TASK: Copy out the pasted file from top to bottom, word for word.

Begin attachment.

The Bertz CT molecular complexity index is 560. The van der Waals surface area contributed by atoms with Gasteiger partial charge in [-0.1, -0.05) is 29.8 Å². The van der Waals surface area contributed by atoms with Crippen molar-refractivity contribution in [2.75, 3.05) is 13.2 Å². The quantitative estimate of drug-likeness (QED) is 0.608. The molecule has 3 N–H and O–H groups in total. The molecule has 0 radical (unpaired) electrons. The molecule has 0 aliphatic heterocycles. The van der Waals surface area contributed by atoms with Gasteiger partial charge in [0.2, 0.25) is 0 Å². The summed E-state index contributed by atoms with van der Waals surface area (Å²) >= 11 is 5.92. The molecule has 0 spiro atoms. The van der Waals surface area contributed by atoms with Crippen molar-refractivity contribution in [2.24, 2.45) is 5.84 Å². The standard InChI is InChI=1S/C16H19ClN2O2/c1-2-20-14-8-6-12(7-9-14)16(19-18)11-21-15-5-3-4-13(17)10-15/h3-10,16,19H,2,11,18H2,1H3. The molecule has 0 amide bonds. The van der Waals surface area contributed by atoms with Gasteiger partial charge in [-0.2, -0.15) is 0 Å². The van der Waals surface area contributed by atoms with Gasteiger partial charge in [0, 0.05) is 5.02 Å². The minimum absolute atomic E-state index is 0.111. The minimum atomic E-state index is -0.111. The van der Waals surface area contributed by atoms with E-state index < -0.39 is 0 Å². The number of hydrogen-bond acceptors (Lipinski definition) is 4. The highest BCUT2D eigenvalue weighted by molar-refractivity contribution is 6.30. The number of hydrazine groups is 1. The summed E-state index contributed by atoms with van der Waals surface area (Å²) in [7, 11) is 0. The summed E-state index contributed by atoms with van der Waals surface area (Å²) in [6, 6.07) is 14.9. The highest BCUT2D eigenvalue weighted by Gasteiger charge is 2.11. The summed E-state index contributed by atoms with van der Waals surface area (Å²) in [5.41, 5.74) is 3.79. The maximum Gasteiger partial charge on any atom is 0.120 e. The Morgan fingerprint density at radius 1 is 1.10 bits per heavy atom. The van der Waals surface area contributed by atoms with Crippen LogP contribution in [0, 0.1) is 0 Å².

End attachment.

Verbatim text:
The Bertz CT molecular complexity index is 560. The van der Waals surface area contributed by atoms with Gasteiger partial charge in [-0.1, -0.05) is 29.8 Å². The van der Waals surface area contributed by atoms with Crippen molar-refractivity contribution in [2.75, 3.05) is 13.2 Å². The quantitative estimate of drug-likeness (QED) is 0.608. The molecule has 3 N–H and O–H groups in total. The molecule has 0 radical (unpaired) electrons. The molecule has 0 aliphatic heterocycles. The van der Waals surface area contributed by atoms with Gasteiger partial charge in [0.2, 0.25) is 0 Å². The summed E-state index contributed by atoms with van der Waals surface area (Å²) >= 11 is 5.92. The molecule has 0 spiro atoms. The van der Waals surface area contributed by atoms with Crippen molar-refractivity contribution in [2.24, 2.45) is 5.84 Å². The standard InChI is InChI=1S/C16H19ClN2O2/c1-2-20-14-8-6-12(7-9-14)16(19-18)11-21-15-5-3-4-13(17)10-15/h3-10,16,19H,2,11,18H2,1H3. The molecule has 0 amide bonds. The van der Waals surface area contributed by atoms with Gasteiger partial charge in [-0.2, -0.15) is 0 Å². The van der Waals surface area contributed by atoms with Gasteiger partial charge in [0, 0.05) is 5.02 Å². The minimum absolute atomic E-state index is 0.111. The minimum atomic E-state index is -0.111. The van der Waals surface area contributed by atoms with E-state index < -0.39 is 0 Å². The number of hydrogen-bond acceptors (Lipinski definition) is 4. The highest BCUT2D eigenvalue weighted by molar-refractivity contribution is 6.30. The number of hydrazine groups is 1. The summed E-state index contributed by atoms with van der Waals surface area (Å²) in [7, 11) is 0. The summed E-state index contributed by atoms with van der Waals surface area (Å²) in [6, 6.07) is 14.9. The highest BCUT2D eigenvalue weighted by Gasteiger charge is 2.11. The summed E-state index contributed by atoms with van der Waals surface area (Å²) in [5.41, 5.74) is 3.79. The maximum Gasteiger partial charge on any atom is 0.120 e. The Morgan fingerprint density at radius 1 is 1.10 bits per heavy atom. The van der Waals surface area contributed by atoms with Crippen LogP contribution in [0, 0.1) is 0 Å².